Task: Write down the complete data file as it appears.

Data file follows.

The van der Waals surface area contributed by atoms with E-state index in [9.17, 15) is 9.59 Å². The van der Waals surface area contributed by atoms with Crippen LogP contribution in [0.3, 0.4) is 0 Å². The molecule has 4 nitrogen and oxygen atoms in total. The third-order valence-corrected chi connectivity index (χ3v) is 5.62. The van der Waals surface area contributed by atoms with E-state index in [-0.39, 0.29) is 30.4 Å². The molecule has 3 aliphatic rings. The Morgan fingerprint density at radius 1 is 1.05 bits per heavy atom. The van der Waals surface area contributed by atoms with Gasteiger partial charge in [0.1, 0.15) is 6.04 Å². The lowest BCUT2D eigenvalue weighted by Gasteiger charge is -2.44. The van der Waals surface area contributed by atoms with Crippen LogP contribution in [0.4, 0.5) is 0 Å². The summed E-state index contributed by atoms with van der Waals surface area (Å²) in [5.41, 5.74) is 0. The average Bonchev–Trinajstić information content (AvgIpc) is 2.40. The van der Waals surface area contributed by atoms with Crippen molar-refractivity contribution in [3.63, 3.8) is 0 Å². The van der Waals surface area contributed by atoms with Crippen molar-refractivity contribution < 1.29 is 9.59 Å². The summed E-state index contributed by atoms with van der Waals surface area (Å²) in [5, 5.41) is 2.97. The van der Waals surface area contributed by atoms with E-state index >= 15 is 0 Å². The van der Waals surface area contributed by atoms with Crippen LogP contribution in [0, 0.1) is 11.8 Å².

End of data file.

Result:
The van der Waals surface area contributed by atoms with E-state index in [9.17, 15) is 9.59 Å². The van der Waals surface area contributed by atoms with Crippen LogP contribution in [0.3, 0.4) is 0 Å². The molecule has 4 nitrogen and oxygen atoms in total. The third-order valence-corrected chi connectivity index (χ3v) is 5.62. The van der Waals surface area contributed by atoms with E-state index in [-0.39, 0.29) is 30.4 Å². The molecule has 3 aliphatic rings. The Morgan fingerprint density at radius 1 is 1.05 bits per heavy atom. The van der Waals surface area contributed by atoms with Gasteiger partial charge in [0.1, 0.15) is 6.04 Å². The lowest BCUT2D eigenvalue weighted by Gasteiger charge is -2.44. The van der Waals surface area contributed by atoms with Crippen LogP contribution in [0.4, 0.5) is 0 Å². The summed E-state index contributed by atoms with van der Waals surface area (Å²) in [5.41, 5.74) is 0. The average Bonchev–Trinajstić information content (AvgIpc) is 2.40. The van der Waals surface area contributed by atoms with Crippen molar-refractivity contribution in [3.63, 3.8) is 0 Å². The van der Waals surface area contributed by atoms with Crippen molar-refractivity contribution < 1.29 is 9.59 Å². The summed E-state index contributed by atoms with van der Waals surface area (Å²) in [5, 5.41) is 2.97. The van der Waals surface area contributed by atoms with E-state index >= 15 is 0 Å². The van der Waals surface area contributed by atoms with Crippen LogP contribution in [0, 0.1) is 11.8 Å².